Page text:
Both organizations engaged with private landowners across the watershed to identify project sites with high potential for wetland restoration. These sites included floodplains, marginal farmland, and restoring areas of historical wetland which all help improve water quality and habitat on the landscape.

In the spring of 2020, the NPCA partnered with Land Care Niagara, Forests Ontario, and landowners to plant 30,600 trees, extending existing woodlands and improving the connectivity between fragmented forests. Over time, these plantings will become migration channels for wildlife, increase the amount of valuable interior forest, and help mitigate the effects of climate change.

Volunteer members of Friends of One Mile Creek, working in partnership with the Niagara Peninsula Conservation Authority earlier this year, on a tree-planting project in Niagara-on-the-Lake. Photo courtesy of Friends of One Mile Creek

Research by various agencies has shown that the Niagara Peninsula watershed is highly degraded in contrast to what conservation literature suggests is required for a healthy and sustainable watershed. In 2011, NPCA studies estimated that the watershed’s remaining natural areas contribute only 56 per cent towards what the system needs to remain viable, and therefore persists as a highly environmentally degraded and fragmented landscape. 

“Our Restoration Grant Program is one of several ways the NPCA is partnering to address the performance gap of the watershed’s natural features to these ecological objectives,” adds Verkade. “Our goal is to embrace partnerships, leverage funding opportunities, promote adaptive management to meet the changing needs of the landscape, and convey awareness of the benefits of environmental restoration.”

The first application intake date for 2021 Restoration Grant Program projects is fast approaching on November 9. Projects eligible for grants of up to $15,000 include wetland habitat creation, tree planting, establishment of stream buffers and fencing, application of cover crops, building manure storage facilities, and water conservation practices. Additional calls for project applications may follow, funding dependent.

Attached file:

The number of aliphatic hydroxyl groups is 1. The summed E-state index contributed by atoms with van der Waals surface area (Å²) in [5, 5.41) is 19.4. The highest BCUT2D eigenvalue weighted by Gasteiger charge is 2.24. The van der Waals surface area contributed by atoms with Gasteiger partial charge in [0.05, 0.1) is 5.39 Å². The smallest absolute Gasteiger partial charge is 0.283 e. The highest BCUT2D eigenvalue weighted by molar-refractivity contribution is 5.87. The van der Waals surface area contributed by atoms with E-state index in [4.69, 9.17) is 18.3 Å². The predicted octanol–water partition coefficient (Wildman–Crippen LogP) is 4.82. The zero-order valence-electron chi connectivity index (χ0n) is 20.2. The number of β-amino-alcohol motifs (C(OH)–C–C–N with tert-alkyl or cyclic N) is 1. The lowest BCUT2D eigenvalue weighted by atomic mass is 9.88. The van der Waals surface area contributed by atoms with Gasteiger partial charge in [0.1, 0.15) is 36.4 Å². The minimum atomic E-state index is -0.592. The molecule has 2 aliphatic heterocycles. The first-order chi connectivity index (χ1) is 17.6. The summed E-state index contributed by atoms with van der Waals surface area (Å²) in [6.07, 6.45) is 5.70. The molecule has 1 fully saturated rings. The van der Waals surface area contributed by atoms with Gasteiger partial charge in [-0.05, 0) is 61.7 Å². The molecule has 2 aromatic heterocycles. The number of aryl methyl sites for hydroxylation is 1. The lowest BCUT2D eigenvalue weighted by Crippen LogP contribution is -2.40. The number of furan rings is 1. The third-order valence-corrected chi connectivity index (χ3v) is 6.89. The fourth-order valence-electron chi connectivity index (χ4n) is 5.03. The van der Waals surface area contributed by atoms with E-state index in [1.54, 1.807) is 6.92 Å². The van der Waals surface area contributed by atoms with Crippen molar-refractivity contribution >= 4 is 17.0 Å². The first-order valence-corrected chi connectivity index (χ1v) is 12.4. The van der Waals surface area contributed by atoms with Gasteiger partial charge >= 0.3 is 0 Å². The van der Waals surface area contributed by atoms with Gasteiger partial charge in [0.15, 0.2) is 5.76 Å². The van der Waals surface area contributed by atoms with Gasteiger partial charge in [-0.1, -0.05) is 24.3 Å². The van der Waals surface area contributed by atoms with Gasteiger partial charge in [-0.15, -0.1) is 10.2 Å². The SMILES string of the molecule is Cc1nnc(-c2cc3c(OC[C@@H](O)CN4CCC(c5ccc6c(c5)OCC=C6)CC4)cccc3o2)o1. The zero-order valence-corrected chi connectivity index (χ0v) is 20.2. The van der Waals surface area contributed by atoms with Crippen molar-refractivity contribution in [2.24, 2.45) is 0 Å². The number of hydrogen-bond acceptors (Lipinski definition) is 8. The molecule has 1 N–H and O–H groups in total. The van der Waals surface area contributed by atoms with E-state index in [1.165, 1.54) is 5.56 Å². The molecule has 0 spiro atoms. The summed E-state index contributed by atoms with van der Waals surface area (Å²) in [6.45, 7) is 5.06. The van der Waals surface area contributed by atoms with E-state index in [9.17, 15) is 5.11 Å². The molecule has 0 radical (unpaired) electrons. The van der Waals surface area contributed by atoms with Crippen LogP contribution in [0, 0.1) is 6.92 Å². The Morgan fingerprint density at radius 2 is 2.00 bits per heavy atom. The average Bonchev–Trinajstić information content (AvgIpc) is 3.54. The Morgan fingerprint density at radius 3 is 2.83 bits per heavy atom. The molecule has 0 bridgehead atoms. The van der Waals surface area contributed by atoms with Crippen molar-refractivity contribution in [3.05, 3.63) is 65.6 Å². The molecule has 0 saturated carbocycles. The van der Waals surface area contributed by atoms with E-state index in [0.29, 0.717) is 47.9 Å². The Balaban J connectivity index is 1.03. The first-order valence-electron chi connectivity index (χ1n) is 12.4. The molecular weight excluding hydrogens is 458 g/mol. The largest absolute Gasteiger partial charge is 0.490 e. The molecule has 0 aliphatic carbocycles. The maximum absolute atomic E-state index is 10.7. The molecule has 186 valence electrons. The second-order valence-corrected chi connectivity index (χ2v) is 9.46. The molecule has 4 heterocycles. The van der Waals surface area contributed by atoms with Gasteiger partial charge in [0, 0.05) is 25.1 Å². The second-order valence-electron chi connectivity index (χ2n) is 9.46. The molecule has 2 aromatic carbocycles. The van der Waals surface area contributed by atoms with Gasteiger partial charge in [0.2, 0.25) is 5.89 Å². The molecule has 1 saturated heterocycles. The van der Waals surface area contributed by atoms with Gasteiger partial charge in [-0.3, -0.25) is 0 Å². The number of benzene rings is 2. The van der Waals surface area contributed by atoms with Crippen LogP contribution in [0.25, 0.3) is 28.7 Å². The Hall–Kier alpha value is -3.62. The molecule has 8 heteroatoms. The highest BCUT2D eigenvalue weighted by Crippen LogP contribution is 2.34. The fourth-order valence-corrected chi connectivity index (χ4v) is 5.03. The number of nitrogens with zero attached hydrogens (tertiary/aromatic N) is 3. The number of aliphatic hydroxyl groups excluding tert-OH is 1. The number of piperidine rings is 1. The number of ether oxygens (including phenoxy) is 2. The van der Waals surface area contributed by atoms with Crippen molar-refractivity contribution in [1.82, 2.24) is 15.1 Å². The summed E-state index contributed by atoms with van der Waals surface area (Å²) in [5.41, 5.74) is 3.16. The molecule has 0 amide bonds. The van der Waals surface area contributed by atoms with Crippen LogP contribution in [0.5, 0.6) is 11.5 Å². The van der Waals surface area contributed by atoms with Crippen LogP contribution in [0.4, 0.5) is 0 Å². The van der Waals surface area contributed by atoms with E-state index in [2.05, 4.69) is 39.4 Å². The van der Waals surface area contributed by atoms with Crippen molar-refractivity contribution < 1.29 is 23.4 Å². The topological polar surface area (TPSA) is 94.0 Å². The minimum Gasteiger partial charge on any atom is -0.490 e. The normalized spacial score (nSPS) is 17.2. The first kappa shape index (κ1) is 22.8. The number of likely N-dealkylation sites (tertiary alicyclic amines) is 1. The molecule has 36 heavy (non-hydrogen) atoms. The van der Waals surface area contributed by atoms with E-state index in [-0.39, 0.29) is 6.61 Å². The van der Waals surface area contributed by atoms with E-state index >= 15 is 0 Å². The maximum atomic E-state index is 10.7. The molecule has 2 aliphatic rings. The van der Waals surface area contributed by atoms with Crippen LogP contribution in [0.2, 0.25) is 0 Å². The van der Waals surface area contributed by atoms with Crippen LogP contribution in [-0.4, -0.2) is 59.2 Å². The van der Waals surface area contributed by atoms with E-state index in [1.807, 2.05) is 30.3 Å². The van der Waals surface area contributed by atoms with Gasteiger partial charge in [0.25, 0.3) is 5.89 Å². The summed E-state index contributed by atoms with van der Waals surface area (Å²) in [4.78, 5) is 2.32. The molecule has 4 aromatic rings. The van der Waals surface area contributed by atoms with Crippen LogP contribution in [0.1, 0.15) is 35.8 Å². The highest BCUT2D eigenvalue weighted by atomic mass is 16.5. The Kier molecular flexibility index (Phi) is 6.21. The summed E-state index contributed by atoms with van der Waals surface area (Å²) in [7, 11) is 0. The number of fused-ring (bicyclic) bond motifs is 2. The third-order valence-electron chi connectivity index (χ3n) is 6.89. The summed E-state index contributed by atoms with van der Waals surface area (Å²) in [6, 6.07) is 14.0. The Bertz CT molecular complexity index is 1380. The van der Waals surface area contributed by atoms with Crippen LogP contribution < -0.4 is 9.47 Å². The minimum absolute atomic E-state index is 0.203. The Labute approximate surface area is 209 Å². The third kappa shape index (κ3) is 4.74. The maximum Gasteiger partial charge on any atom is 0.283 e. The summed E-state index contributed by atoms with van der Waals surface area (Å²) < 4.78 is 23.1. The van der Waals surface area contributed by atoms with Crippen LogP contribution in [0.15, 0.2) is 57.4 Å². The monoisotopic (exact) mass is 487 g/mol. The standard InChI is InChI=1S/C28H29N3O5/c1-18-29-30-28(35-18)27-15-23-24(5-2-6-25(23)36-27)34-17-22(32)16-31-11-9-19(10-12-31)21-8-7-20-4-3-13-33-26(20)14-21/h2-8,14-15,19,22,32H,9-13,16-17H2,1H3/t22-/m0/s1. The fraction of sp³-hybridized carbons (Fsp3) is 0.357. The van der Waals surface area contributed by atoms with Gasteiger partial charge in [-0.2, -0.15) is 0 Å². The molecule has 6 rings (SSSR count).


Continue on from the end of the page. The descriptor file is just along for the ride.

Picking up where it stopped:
To learn more about the NPCA Restoration Grant program or to download the application form, visit

For information about the state of the watershed, click here.

For more information about the Niagara Peninsula Conservation Authority, please Follow on Facebook and Twitter for more updates.

About the NPCA – The Niagara Peninsula Conservation Authority (NPCA) is a community-based natural resource management agency that works to protect, enhance, and sustain healthy watersheds. With 60 years of experience, the NPCA offers watershed programs and services that focus on flood and hazard management, source water protection, species protection, ecosystem restoration, community stewardship, and land management. 

The NPCA is one of 36 Conservation Authorities in the Province of Ontario and manages 41 Conservation Areas within the Niagara Peninsula watershed held in public trust for recreation, heritage preservation, conservation, and education. These natural and shared greenspaces marry nature, culture, and adventure to create limitless opportunities for discovery. 

For more on the NPCA, click on its website at –

To learn more about the good work of Friends of One Mile Creek, one of many volunteer groups in Niagara, Ontario working to protect and preserve our natural heritage, click on –